And the king said, “Divide the living child in two, and give half to the one and half to the other.” Then the woman whose son was alive said to the king, because her heart yearned for her son, “Oh, my lord, give her the living child, and by no means put him to death.” But the other said, “He shall be neither mine nor yours; divide him.” Then the king answered and said, “Give the living child to the first woman, and by no means put him to death; she is his mother.” – 1 Kings 3:25-27 ESV
I need to be honest here and say this story is way down the list of favorite Bible stories. I find it unusual to say the least. But all of scripture is able to teach us (2 Timothy 3:16), so I started thinking about this passage to see how it can apply life. I thought about how we could glean things about not being jealous. Or how not gain at the cost of others. Or of the cost of not letting go during times of loss. However, let’s be honest and say that none of those things are what this story is supposed to be about, really. The bickering women are merely the stage setting for the real story: Solomon’s wisdom. In fact, the last verse of chapter 3 says, “And all Israel heard of the judgment that the king had rendered, and they stood in awe of the king, because they perceived that the wisdom of God was in him to do justice.” (1 Kings 3:28 ESV) What the people who saw this event took away from it was not anything to do with conflict resolution or women’s issues or even weird discernment techniques. Instead, they saw the wisdom of God in Solomon. Why?
I don’t know why two prostitutes were bringing their case to the King instead of an underling. Maybe they’d gone to all the people that were supposed to be dealing with them, and no one had been able to come up with an answer. Maybe they had “Free Visit with the King Day” in ancient Israel. Who knows what the reason was. But here they were and there was nowhere else to go. After the king spoke, it would all be decided, no appeals, no arguing.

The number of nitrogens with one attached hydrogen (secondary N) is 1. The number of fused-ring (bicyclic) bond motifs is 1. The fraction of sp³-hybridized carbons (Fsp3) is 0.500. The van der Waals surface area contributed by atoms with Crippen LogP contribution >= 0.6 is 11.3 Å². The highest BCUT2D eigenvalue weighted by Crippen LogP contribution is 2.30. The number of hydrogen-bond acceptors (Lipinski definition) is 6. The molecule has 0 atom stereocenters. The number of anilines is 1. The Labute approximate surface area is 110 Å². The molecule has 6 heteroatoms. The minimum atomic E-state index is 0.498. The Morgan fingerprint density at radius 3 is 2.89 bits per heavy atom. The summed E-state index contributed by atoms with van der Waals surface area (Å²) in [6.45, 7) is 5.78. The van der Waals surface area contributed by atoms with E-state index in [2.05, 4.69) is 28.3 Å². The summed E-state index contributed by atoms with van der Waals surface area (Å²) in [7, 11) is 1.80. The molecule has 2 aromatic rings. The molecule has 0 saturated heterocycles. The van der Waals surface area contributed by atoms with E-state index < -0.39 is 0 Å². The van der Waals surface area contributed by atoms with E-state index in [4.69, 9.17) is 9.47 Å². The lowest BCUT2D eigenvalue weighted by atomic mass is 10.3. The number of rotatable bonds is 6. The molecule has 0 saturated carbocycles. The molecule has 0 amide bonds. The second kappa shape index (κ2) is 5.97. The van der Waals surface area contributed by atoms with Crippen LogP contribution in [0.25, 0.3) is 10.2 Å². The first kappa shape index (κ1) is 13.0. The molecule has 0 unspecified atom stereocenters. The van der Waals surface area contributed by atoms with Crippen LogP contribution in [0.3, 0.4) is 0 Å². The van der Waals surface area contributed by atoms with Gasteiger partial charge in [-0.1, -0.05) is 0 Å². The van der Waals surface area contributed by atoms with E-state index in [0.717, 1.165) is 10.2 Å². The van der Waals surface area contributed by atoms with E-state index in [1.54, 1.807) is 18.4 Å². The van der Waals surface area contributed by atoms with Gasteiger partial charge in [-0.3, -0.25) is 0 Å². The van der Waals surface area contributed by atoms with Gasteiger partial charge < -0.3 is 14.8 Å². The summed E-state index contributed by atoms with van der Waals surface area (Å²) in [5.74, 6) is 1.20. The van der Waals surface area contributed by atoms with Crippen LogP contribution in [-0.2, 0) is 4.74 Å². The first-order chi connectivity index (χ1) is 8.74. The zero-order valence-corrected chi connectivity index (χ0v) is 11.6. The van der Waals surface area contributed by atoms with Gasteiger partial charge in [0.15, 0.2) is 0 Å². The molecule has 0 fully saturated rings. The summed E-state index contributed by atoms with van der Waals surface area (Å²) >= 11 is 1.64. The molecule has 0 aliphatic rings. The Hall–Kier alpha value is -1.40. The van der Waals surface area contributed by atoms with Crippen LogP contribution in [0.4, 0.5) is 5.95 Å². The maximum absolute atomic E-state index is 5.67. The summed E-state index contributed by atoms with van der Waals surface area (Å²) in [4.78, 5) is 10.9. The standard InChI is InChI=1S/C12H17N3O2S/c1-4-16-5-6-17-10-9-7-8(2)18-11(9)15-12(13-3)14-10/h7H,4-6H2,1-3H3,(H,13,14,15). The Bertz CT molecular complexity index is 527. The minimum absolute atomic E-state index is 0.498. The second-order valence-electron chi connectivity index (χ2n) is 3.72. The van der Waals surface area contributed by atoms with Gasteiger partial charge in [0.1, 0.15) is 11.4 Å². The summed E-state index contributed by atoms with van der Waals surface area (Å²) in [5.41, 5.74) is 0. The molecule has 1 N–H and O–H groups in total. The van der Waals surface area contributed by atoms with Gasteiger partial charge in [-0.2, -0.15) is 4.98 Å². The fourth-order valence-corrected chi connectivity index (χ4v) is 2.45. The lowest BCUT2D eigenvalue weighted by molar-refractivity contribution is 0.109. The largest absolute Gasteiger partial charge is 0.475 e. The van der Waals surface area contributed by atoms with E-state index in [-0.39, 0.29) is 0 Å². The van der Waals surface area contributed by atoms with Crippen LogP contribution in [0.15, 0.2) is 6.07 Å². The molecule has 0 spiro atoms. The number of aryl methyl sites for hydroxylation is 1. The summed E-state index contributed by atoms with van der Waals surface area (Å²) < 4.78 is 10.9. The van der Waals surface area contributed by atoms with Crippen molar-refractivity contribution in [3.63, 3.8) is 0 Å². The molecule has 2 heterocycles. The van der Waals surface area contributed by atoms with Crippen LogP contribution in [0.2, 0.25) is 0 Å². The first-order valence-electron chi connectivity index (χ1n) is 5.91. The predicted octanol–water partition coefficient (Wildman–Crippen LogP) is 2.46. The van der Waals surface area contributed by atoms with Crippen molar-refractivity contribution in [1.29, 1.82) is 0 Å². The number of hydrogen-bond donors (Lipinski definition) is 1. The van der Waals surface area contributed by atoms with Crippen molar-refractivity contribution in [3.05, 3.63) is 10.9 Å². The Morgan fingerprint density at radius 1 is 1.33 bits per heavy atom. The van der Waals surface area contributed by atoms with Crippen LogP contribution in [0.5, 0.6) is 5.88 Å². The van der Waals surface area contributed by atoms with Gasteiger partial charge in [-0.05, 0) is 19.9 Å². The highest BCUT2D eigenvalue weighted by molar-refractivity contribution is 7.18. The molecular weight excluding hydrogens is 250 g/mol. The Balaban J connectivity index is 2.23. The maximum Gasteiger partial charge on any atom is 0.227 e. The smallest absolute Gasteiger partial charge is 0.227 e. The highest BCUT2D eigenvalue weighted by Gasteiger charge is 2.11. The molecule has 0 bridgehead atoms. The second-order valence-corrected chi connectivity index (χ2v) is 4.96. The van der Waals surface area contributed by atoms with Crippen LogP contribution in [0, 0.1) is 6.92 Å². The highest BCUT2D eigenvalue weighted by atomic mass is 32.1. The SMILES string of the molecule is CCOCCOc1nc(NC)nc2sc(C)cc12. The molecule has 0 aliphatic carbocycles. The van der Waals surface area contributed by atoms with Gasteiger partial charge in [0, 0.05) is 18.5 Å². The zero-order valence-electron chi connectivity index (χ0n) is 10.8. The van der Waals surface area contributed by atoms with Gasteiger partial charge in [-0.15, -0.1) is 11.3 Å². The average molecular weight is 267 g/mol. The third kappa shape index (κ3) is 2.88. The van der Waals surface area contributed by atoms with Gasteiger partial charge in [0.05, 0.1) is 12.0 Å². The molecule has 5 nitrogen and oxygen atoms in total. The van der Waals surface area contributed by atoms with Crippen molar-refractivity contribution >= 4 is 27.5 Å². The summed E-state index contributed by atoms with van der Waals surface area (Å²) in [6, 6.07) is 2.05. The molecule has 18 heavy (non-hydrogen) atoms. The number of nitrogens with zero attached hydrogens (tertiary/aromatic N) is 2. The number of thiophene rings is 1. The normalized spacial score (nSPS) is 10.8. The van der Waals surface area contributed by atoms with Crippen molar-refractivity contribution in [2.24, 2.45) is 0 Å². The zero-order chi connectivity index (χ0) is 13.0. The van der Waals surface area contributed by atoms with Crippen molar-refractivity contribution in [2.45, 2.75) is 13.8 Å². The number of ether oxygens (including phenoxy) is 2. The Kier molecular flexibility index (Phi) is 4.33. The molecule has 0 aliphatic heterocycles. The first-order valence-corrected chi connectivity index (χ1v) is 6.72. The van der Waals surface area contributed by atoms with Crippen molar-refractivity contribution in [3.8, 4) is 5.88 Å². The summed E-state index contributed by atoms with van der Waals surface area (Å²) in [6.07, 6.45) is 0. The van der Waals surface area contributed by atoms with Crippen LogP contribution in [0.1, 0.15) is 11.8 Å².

In this place of finding their final answer, Solomon did something important: he stopped listening to their words. Instead, he found a way to make them choose based on their professed beliefs. He knew they would talk incessantly and never budge an inch on what they claimed. So, he found a way to put rubber to the road and choose: the baby living at the risk of being with the wrong momma, or ending the child’s life. Solomon made them face a terrible, but very real choice. Kings with absolute power could kill anyone without being questioned by anyone. This showed their true colors. Not because Solomon reasoned with them, not because they were convinced to change their mind, but because of this: they had to act on their beliefs. One knew she was the child’s mother and the other was acting out of personal gain. Their reaction to that ultimatum was the revealing of their true heart. The mother sacrificed the most important thing to her in order to protect it. This is the root of Solomon’s wisdom, talk is cheap and action is revealing.
Using that truth, I can easily see that there is wisdom to apply to my life. I can say what I want to say. I can pick sides in arguments. I can claim allegiance with certain groups of thought, political groups, or whatever else wants my time and attention. I can talk and think and believe. None of it matters, though, until you see how I act. Now, I don’t mean act in just any situation on just any day. I mean act when you’re back’s against the wall, where’s no other way out but through the battle, when the decision that is about to handed down is absolutely final, no do-overs. Then what? What becomes my priorities then?
I can say that generosity is more important than any material goods, but when I’m down to my last dollar, where does it go? I can say that I believe all people are equal, but when it comes to letting them into my home, do I open my doors?
Acting contrary to what you say has several names: if you do it on accident, it’s called naiveté. If you do it in full knowledge of the discrepancy, it’s called hypocrisy. Don’t live as a hypocritical Christian. When the pressure’s on and you have no other options left, be the person who’s actions are in line with their spoken beliefs.